Monday, 30 January 2012

Another day another Facebook privacy issue, but this time have they gone too far?

Until now, Facebook’s Timeline has been voluntary, but Mark Zuckerberg has announced that in the next seven days the feature will become compulsory and users will have seven days to delete any unwanted content before it’s laid bare for all to see. 

 The social media giant’s Timeline was first rolled out last year , and users have been given the chance to have a play with the new features before committing, but recent movements have sparked concern about privacy on the network, with many users unhappy that their every move is being put in a virtual museum.
Zuckerberg announced the changes during last September’s f8 Conference and insisted that people wanted to ‘share their entire lives’ and have ‘total control’ over how users’ content appeared.  His argument was that people are now documenting their entire lives on Facebook, but once the information falls off the current profile page, memories are getting lost; hence the invention of Timeline.

It can’t be denied that people are investing an awful lot in Facebook in terms of conversations, photos, videos, etc, (which is one of the reasons I think Facebook will be around for a long time to come) but is part of that appeal the fact everyone is exposed to your movements? Or is it simply because you and a chosen few can access it, on the occasions you need to? Some comments being bandied around are very black and white – if you want privacy, don’t have a Facebook account. But now that people do have this sentimental investment in the platform, it’s not that easy to just deactivate your account. I’m sure most of the 800 million users enjoy their Facebook account, but they don’t necessarily want to share every single element of their lives with the world.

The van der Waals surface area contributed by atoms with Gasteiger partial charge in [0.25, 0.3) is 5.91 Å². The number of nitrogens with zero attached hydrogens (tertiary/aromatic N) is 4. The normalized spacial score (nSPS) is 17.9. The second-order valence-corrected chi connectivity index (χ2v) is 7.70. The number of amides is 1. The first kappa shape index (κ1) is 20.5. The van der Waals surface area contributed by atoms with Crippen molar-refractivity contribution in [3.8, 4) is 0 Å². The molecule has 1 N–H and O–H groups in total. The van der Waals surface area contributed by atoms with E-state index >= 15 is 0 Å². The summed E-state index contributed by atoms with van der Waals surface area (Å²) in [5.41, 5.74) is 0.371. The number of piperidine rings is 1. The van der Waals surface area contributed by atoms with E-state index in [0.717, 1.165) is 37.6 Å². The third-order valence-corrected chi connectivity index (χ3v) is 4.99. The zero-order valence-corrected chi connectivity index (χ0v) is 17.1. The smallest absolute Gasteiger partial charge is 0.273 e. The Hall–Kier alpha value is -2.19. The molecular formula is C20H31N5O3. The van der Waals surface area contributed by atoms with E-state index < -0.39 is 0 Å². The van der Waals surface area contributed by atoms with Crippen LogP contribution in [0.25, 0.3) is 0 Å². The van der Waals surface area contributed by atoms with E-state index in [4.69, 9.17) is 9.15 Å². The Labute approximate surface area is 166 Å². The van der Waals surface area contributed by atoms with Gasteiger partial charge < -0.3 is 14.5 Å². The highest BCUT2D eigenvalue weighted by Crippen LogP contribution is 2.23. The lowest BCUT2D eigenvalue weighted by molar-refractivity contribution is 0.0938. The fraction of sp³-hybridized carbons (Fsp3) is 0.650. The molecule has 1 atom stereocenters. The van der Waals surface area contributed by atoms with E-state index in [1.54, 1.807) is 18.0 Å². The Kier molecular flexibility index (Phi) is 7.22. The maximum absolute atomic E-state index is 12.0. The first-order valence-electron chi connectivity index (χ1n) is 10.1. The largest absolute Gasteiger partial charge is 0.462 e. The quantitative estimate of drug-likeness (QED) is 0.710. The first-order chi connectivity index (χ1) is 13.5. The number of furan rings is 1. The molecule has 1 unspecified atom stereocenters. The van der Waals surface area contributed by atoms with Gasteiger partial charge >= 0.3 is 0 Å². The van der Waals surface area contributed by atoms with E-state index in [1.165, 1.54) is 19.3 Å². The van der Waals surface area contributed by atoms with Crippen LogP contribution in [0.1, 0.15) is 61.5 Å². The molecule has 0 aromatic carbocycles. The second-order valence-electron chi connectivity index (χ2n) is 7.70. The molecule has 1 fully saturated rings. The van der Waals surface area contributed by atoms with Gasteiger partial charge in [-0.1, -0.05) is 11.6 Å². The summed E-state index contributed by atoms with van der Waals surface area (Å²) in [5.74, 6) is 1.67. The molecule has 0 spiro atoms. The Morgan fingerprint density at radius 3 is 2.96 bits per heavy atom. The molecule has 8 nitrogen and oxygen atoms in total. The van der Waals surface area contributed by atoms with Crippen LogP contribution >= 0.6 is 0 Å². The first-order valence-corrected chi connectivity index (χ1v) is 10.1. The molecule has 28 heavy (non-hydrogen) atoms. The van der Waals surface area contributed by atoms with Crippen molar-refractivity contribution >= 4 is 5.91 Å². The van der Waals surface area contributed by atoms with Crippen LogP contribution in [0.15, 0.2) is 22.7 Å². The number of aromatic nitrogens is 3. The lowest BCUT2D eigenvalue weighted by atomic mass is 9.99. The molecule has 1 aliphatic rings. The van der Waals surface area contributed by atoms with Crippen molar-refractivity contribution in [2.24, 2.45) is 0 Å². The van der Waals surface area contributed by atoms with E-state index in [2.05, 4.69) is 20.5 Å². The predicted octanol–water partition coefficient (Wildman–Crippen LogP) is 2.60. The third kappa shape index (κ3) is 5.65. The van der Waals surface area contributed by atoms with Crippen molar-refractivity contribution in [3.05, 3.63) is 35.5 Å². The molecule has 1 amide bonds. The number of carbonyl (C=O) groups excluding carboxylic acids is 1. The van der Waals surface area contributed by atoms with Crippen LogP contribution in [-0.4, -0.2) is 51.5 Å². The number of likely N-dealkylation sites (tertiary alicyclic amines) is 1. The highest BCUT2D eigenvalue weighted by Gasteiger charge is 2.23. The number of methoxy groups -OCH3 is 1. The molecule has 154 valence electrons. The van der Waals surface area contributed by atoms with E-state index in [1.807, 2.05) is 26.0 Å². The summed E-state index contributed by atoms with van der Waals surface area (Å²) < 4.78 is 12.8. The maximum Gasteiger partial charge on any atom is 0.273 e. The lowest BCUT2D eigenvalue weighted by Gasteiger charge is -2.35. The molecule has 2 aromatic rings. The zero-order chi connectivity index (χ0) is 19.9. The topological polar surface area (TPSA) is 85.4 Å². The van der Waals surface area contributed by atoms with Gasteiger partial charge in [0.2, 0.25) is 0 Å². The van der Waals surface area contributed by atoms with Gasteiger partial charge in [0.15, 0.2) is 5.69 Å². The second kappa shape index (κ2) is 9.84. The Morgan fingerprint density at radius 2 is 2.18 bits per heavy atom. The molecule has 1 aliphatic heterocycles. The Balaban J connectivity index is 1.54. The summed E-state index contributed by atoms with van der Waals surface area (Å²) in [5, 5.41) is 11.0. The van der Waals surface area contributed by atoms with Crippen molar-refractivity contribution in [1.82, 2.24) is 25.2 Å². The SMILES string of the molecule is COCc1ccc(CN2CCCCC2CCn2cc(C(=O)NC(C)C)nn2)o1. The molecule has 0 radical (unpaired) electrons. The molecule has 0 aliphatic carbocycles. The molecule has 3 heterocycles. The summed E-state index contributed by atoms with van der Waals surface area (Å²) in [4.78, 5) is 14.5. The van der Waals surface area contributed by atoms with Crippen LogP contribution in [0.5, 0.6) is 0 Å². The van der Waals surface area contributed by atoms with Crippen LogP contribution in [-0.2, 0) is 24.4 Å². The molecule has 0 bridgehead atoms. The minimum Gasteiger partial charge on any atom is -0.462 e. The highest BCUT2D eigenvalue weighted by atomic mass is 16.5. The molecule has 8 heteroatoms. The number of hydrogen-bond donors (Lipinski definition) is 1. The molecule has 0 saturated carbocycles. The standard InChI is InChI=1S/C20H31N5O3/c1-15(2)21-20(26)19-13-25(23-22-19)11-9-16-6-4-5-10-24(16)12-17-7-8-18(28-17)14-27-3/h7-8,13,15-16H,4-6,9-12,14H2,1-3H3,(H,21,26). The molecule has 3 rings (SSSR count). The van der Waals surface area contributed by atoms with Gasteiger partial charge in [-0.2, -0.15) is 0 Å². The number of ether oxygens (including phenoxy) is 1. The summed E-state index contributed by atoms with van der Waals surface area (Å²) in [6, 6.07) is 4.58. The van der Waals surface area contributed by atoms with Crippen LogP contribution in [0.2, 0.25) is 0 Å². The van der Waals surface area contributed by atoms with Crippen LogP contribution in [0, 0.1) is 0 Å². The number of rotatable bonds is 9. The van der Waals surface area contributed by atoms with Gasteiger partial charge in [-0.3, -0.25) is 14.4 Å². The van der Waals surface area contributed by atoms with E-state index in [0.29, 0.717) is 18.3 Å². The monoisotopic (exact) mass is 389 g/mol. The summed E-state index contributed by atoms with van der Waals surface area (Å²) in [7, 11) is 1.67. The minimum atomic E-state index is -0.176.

I jumped on the Timeline bandwagon fairly early (and I admit it took me a while to get used to) but none of my Facebook friends seemed to follow suit, and still now there are only a handful that have embraced the new look, which suggest most remain cautious.

Privacy issues aside, my fear is that some users will try and ignore the imminent change and in seven days time will have a profile full of information they’d rather have kept hidden. Another concern is that the Timeline feature is radically different to the existing layout - previous changes have riled many users, but they haven’t actually forced huge changes. I’m not sure every Facebook user is going to fancy getting to grips with something so different.

For me the jury is still out, and only time will tell if this latest move will be a success, or whether this time Facebook has gone a step too far.


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